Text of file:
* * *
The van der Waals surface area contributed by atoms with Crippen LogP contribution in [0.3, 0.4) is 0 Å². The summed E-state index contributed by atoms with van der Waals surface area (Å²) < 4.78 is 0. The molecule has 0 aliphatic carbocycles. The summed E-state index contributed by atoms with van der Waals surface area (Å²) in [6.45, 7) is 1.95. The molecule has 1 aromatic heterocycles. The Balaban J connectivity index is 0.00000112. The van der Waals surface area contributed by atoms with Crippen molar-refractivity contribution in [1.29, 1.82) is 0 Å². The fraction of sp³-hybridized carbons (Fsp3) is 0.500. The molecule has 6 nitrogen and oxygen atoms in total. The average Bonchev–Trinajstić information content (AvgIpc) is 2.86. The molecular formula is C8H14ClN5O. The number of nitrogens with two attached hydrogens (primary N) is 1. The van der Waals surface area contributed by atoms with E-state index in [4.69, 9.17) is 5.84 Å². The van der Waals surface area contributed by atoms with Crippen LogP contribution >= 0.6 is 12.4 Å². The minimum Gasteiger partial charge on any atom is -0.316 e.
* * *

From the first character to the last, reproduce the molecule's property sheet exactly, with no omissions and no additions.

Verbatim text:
The van der Waals surface area contributed by atoms with Crippen LogP contribution in [0.3, 0.4) is 0 Å². The summed E-state index contributed by atoms with van der Waals surface area (Å²) < 4.78 is 0. The molecule has 0 aliphatic carbocycles. The summed E-state index contributed by atoms with van der Waals surface area (Å²) in [6.45, 7) is 1.95. The molecule has 1 aromatic heterocycles. The Balaban J connectivity index is 0.00000112. The van der Waals surface area contributed by atoms with Crippen molar-refractivity contribution in [1.29, 1.82) is 0 Å². The fraction of sp³-hybridized carbons (Fsp3) is 0.500. The molecule has 6 nitrogen and oxygen atoms in total. The average Bonchev–Trinajstić information content (AvgIpc) is 2.86. The molecular formula is C8H14ClN5O. The number of nitrogens with two attached hydrogens (primary N) is 1. The van der Waals surface area contributed by atoms with E-state index in [4.69, 9.17) is 5.84 Å². The van der Waals surface area contributed by atoms with Crippen LogP contribution >= 0.6 is 12.4 Å². The minimum Gasteiger partial charge on any atom is -0.316 e.